the relative pronoun with “is”
The verb “is” has its own form for relative clauses. The simplest form relies on “is” and “nach” to connect the clauses in the present tense. Read these examples aloud several times to form an idea of this:
Cuir ort hata is maith leat; put on a hat that you like.
Cuir ort an hata is fearr leat; put on the hat you prefer.
Cuir ar an mbord an gloine (GLIN-e) nach maith leis; put the glass he doesn’t like on the table.
Is é sin an fear is múinteoir sa scoil lán-Ghaelach; that’s the man who is a teacher in the all-Irish school.
Is ceacht é nach fadhb mhór dom; it is a lesson that isn’t a big problem for me.
Is casúr é sin nach cúis náire duit; that’s a hammer that’s not a (source of/cause of) disgrace to you.
For an aimsir chaite agus an modh coinníollach, the past tense and conditional mood, “ba” (or “ab”) and “nár” are the words connecting the clauses. These words cause aspiration of consonants following them. Examples of an aimsir chaite:
Chuir sí uirthi an hata ba mhaith léi; she put on the hat she liked.
Chaith Nóirín amach an tolg nár mhaith liom; Nóirín threw out the sofa that I didn’t like.
Fuair Annraoi (AHN-ree) an ceann ab fhearr leat; Annraoi got the one that you preferred.
Ba é Brian an fear ba láidre sa tír; Brian was the man who was the strongest in the country (the strongest man in the country).
Ba chasúr é sin nár chúis náire do Chiarán; that was a hammer that wasn’t a disgrace to Ciarán.
Ba í sin an cailín ab airde sa rang; that was the tallest girl in the class.
Examples of an modh coinníollach:
Thabharfainn é don fheirmeoir ba bhoichte (VWIK*-te) sa cheantar, dá mbeadh sé agam; I would give it to the farmer who would be the poorest in the district, if I had it.
Bheinn ar mo mhúinteoir ar fhearr sa scoil dá gcuirfinn suim (sim) i m’obair; I would be the best teacher in the school if I took interest in my work.
For the dative and genitive cases (an tuiseal tabharthach agus an tuiseal ginideach) in the present tense, the connecting words are “ar” (“arb” before a vowel) and “nach”, without aspiration of a following consonant. Examples with the dative:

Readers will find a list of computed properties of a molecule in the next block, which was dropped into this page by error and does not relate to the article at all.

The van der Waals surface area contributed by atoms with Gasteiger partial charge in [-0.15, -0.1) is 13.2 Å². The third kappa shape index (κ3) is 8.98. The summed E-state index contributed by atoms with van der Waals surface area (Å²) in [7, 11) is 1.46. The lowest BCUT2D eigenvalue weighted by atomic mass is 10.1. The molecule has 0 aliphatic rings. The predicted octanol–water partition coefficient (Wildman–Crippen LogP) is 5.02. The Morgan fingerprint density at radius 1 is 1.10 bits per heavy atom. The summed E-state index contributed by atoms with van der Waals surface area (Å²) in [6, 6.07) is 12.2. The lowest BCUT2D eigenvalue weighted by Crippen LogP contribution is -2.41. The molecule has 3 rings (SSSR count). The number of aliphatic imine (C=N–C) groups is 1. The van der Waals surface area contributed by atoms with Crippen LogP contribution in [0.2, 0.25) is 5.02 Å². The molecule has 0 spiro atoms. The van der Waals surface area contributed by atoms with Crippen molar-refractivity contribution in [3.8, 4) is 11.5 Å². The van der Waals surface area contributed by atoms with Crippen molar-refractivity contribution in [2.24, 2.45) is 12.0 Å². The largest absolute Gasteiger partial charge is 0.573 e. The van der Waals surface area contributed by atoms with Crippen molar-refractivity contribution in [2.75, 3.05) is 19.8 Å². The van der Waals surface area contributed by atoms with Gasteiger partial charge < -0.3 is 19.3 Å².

Is é seo an fear ar leis an carr sin; this is the man to whom that car belongs.
Is í sin an bhean arb ainm léi Nóra; That’s the woman whose name is Nora.
D’fhill mé leis an bhfear nach leis an carr sin; I returned with the man whose car that isn’t (who doesn’t own that car).
With the genitive:
Thug mé é don fhear ar múinteoir a mhac; I gave it to the man whose son is a teacher.
Is é seo an dochtúir arb aoi a bhean; this is the doctor whose wife is a guest.
Is í sin an bhean arb é a mac a bhí ann inné; that’s the woman whose son it was who was there yesterday.
D’fhan mé leis an mbuachail nach scoláire a dheirfiúr (yri-FOOR); I waited for the lad whose sister is not a student.
In the past tense and the conditional, the dative and genitive forms require “ar” and “nár” if the next word begins with a consonant or with an “f” followed by a consonant. “Ar” and “nár” cause aspiration of the initial consonant. The words “arbh” (ER-ruhv) and “nárbh” (NAW*R-ruhv) connect the clauses if the next word begins with a vowel or an “f” followed by a vowel.
Examples of the dative:
Ba dochtúir é ar mhian leis bád seoil a cheannach; he was a doctor who wished to buy a sailboat.
Ba dochtúir í nár mhian léi bheith ina cónaí anseo; she was a doctor who did not wish to be living here.
Chonaic mé fear arbh áil leis dul ag obair; I saw a man who wanted to go to work.
Ba scoláire í nár mhaith léi bheith déanach; she was a student who didn’t like to be late.
Examples of the genitive in the aimsir chaite agus modh coinníollach:
Ba é sin an fear ar mhian lena athair fanacht anseo; that was the man whose father wanted to stay here.
Nár chuir sé sa seomra eile an páiste nárbh áil lena mháthair dul abhaile?; didn’t he put into the other room the child whose mother didn’t want to go home?
D’fheicfeá an cailín arbh áil a hathair teach eile a cheannach; you would see the girl whose father would want to buy another house.
An réamhfocal (RAY*V-ohk-uhl) “de”; the preposition “de”
This word, meaning “off” or “of”, is part of several common expressions:
de ghnáth (de GNAW*), usually
de ló is d’oíche (de loh is DEE-he). day and night
de ghlanmheabhair (de gluhn-VYOU-ir), by heart (in memorizing)
Fuair sé bás den ocras; he died of hunger.
In addition, you can be “buíoch dí”, grateful to her, or “buíoch diot”, grateful to you, or “buíoch de Mháire”, grateful to Mháire.
Bheinn cinnte de, dá ndéarfadh sé é; I would be certain of it if he were to say it.
“de” is useful in expressing partial amounts. A part or piece of the bread is “píosa den arán”. (“A piece of bread”, however, is “píosa aráin”, with “aráin” in the genitive case.)
Bain diot do chóta; take off your coat.
Fiafraigh diom; ask me (literally, ask of me).
Jumping from and falling from involve “de”; thit sé den teach; he fell off the house. Léimfidh sé den droichead; he will jump off the bridge.
If some person or object exceeds another by some measurement, the “de” is useful:
Tá Séamas níos airde ná Tomás de dhá orlach; Séamas is taller than Tomás by two inches.
Bheadh an loch níba dhoimhne (GIV-ne) ná an abhainn (OU-in) de naoi dtroith (dri), dá romhrófaí amach é; the lake would be deeper than the river by nine feet if it were to be dug out.
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